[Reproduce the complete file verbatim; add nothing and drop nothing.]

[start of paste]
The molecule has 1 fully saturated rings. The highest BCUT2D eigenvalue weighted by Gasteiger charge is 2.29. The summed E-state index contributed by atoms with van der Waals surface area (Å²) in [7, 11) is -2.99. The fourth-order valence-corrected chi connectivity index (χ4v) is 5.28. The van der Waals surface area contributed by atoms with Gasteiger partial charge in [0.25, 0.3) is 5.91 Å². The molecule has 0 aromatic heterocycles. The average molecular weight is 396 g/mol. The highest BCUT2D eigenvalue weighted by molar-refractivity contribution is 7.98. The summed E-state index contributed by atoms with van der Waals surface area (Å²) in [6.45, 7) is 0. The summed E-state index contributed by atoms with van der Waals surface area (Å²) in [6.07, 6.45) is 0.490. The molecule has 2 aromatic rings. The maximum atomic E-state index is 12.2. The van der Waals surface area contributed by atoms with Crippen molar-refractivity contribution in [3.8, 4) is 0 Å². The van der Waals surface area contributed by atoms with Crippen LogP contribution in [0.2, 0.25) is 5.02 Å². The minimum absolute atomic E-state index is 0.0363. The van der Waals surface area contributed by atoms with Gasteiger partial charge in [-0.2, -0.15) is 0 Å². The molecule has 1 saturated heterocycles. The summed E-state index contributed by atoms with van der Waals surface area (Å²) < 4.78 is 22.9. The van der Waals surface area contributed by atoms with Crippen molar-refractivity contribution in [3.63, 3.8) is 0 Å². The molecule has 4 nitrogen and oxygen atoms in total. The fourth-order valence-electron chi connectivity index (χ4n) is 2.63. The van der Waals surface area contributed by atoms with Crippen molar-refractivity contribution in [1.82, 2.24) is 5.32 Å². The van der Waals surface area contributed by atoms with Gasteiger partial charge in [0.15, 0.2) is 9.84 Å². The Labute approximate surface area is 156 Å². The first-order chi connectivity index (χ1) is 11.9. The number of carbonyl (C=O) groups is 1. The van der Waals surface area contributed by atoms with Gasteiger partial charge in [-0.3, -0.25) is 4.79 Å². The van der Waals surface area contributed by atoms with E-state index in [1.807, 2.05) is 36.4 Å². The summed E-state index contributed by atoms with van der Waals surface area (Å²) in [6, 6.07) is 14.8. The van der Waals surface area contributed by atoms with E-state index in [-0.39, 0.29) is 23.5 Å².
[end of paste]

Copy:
The molecule has 1 fully saturated rings. The highest BCUT2D eigenvalue weighted by Gasteiger charge is 2.29. The summed E-state index contributed by atoms with van der Waals surface area (Å²) in [7, 11) is -2.99. The fourth-order valence-corrected chi connectivity index (χ4v) is 5.28. The van der Waals surface area contributed by atoms with Gasteiger partial charge in [0.25, 0.3) is 5.91 Å². The molecule has 0 aromatic heterocycles. The average molecular weight is 396 g/mol. The highest BCUT2D eigenvalue weighted by molar-refractivity contribution is 7.98. The summed E-state index contributed by atoms with van der Waals surface area (Å²) in [6.45, 7) is 0. The summed E-state index contributed by atoms with van der Waals surface area (Å²) in [6.07, 6.45) is 0.490. The molecule has 2 aromatic rings. The maximum atomic E-state index is 12.2. The van der Waals surface area contributed by atoms with Crippen molar-refractivity contribution in [3.8, 4) is 0 Å². The van der Waals surface area contributed by atoms with Crippen LogP contribution in [0.2, 0.25) is 5.02 Å². The minimum absolute atomic E-state index is 0.0363. The van der Waals surface area contributed by atoms with Gasteiger partial charge in [-0.2, -0.15) is 0 Å². The molecule has 1 saturated heterocycles. The summed E-state index contributed by atoms with van der Waals surface area (Å²) < 4.78 is 22.9. The van der Waals surface area contributed by atoms with Crippen molar-refractivity contribution in [3.63, 3.8) is 0 Å². The molecule has 4 nitrogen and oxygen atoms in total. The fourth-order valence-electron chi connectivity index (χ4n) is 2.63. The van der Waals surface area contributed by atoms with Crippen molar-refractivity contribution in [1.82, 2.24) is 5.32 Å². The van der Waals surface area contributed by atoms with Gasteiger partial charge in [0.15, 0.2) is 9.84 Å². The Labute approximate surface area is 156 Å². The first-order chi connectivity index (χ1) is 11.9. The number of carbonyl (C=O) groups is 1. The van der Waals surface area contributed by atoms with Gasteiger partial charge in [-0.3, -0.25) is 4.79 Å². The van der Waals surface area contributed by atoms with E-state index in [1.807, 2.05) is 36.4 Å². The summed E-state index contributed by atoms with van der Waals surface area (Å²) in [6, 6.07) is 14.8. The van der Waals surface area contributed by atoms with E-state index in [-0.39, 0.29) is 23.5 Å².